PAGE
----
I use a few components of Crossfit in my own training, and with some of our trainees, but I was one of only two people at the certification course who didn't already train at a Crossfit box ... but I felt right at home.
This is my seventh fitness certification in 16 months, so learning about different fitness methods and tools has become a full-time passion and I always enjoying learning more.
Crossfit is defined as 1) constantly varied 2) functional movement, performed with 3) high intensity.
I currently vary my training, and that of our trainees, with a mix of MovNat, Kettlebells, body resistance and Olympic lifts, but Crossfit's definition of varied training includes: metabolic conditioning (cardio), gymnastics (body weight exercises) and weightlifting (power lifting and olympic lifts).
There are nine required movements that Crossfit coaches learn and teach and that was the core of the Level 1 certification couse: 1) deadlift, 2) sumo deadlift high pull 3) clean 4) squat 5) front squat 6) overhead squat 7) press 8) push press 9) push jerk. There are other lifts and movements taught as well, such as the Snatch how to use the Glute - Hamstring Developer (GHD.)
The quality of instruction on these lifts was well done and very clearly taught with simple progressions and regressions.
This was the most valuable part of the course for me and I would think any fitness coach would like to have a safe, simple, no-nonsense method of teaching barbell lifts to athletes of all fitness levels.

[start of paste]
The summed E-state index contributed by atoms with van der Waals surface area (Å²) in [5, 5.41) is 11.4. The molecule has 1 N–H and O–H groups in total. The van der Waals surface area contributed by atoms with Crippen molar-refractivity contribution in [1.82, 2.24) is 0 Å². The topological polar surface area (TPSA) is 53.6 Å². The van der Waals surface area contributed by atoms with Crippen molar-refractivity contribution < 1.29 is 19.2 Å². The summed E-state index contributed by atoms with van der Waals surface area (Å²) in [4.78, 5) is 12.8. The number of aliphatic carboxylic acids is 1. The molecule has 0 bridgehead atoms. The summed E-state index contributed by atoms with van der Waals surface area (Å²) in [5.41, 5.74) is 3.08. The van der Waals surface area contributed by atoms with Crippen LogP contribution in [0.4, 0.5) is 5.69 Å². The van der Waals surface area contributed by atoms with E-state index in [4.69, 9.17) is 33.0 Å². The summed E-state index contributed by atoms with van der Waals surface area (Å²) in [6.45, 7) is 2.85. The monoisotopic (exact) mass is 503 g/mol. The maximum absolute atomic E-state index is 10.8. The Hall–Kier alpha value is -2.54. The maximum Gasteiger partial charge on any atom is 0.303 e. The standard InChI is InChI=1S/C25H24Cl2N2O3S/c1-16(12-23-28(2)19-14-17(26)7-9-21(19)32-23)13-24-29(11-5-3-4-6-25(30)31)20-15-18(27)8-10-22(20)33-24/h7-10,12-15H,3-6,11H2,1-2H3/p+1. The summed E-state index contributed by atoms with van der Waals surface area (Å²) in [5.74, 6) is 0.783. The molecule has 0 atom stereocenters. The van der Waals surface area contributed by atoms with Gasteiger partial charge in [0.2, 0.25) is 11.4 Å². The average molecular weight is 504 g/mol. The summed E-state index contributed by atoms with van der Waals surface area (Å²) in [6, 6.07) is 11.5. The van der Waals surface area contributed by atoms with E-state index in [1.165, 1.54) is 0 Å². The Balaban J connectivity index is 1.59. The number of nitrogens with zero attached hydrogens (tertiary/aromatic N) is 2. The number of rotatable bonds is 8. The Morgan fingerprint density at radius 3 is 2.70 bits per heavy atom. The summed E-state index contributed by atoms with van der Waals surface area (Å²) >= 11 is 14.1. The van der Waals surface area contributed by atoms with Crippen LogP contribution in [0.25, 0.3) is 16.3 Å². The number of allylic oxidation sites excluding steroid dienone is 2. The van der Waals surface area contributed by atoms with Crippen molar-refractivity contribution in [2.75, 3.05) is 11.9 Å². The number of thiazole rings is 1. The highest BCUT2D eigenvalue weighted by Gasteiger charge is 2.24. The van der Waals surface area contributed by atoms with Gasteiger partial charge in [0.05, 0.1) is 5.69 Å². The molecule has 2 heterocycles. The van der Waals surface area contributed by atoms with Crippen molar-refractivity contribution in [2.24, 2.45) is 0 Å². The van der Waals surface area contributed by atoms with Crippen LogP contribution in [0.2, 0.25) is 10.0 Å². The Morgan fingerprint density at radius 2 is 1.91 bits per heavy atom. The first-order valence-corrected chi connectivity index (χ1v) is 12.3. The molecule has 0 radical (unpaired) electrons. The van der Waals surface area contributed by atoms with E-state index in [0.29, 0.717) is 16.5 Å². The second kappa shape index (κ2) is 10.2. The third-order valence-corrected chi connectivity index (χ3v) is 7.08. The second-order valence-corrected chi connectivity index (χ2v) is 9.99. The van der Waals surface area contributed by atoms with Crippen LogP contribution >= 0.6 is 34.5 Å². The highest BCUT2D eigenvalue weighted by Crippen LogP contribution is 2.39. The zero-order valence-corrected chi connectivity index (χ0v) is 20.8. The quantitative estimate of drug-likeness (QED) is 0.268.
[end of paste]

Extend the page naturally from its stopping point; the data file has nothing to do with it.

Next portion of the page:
If you are going to compete in USAW events, you'd want much more fine-tuning of technique, but to get up-to-speed quickly and safely, this system is efficient and effective if implemented as it is taught at the certification that I attended.
I don't train with as much intensity as Crossfit athletes, but now I may push the envelope a bit more to see how my body responds since I have conditioned consistently with Kettlebells and MovNat.
In the certification course, we talked about how we train to the edge of our ability -- we get really good at just what we train. But going beyond sometimes (when the athlete is ready for it) can help increase our overall fitness level in new and compelling ways.
And that's the goal with Crossfit ... to create a highly conditioned, ready-for-anything athlete through general physical preparation (GPP).
I enjoyed training the famous Fran WOD (Workout-of-the-day) at the certification event.
I didn't do kipping pull-ups, but instead some strict pull-ups, followed by jumping pull-ups (21 - 15 - 9) along with Thrusters (the Crossfit name for barbell front squat to overhead press) 21 - 15 - 9 ... with speed.
It was a good challenge.
Scaling is permissible and recommended -- but I don't get the feel that most Crossfit athletes want to scale. They want to do it as posted.
Will I apply to become a Crossfit affiliate? I don't plan to.
But now I have a much better understanding of the Crossfit athlete and we are ready to serve them when they come to us to focus on quality of movement, injury prevention and learning MovNat and Kettlebell skills.